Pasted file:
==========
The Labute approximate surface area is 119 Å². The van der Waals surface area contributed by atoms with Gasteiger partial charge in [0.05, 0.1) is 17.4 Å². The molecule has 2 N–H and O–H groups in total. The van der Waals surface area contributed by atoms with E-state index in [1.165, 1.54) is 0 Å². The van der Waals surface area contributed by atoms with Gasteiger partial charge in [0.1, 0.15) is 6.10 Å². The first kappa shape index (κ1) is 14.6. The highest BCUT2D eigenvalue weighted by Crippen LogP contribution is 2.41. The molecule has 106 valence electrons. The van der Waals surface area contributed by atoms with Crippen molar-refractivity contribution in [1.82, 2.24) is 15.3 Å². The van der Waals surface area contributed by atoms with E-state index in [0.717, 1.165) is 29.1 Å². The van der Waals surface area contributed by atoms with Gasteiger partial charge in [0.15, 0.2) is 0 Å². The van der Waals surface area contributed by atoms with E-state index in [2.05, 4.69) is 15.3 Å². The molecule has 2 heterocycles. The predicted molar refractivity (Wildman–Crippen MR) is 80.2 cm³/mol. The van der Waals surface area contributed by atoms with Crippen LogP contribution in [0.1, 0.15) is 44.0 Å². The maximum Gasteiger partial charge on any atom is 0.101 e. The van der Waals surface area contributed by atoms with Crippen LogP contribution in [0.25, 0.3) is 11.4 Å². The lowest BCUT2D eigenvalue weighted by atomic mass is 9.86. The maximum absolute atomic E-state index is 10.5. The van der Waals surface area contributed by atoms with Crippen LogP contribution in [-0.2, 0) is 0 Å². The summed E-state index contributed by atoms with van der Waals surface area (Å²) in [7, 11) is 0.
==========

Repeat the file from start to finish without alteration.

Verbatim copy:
The Labute approximate surface area is 119 Å². The van der Waals surface area contributed by atoms with Gasteiger partial charge in [0.05, 0.1) is 17.4 Å². The molecule has 2 N–H and O–H groups in total. The van der Waals surface area contributed by atoms with E-state index in [1.165, 1.54) is 0 Å². The van der Waals surface area contributed by atoms with Gasteiger partial charge in [0.1, 0.15) is 6.10 Å². The first kappa shape index (κ1) is 14.6. The highest BCUT2D eigenvalue weighted by Crippen LogP contribution is 2.41. The molecule has 106 valence electrons. The van der Waals surface area contributed by atoms with Crippen molar-refractivity contribution in [1.82, 2.24) is 15.3 Å². The van der Waals surface area contributed by atoms with E-state index in [0.717, 1.165) is 29.1 Å². The van der Waals surface area contributed by atoms with Gasteiger partial charge in [0.15, 0.2) is 0 Å². The van der Waals surface area contributed by atoms with E-state index in [2.05, 4.69) is 15.3 Å². The molecule has 2 heterocycles. The predicted molar refractivity (Wildman–Crippen MR) is 80.2 cm³/mol. The van der Waals surface area contributed by atoms with Crippen LogP contribution in [0.1, 0.15) is 44.0 Å². The maximum Gasteiger partial charge on any atom is 0.101 e. The van der Waals surface area contributed by atoms with Crippen LogP contribution in [0.25, 0.3) is 11.4 Å². The lowest BCUT2D eigenvalue weighted by atomic mass is 9.86. The maximum absolute atomic E-state index is 10.5. The van der Waals surface area contributed by atoms with Crippen LogP contribution in [-0.2, 0) is 0 Å². The summed E-state index contributed by atoms with van der Waals surface area (Å²) in [7, 11) is 0.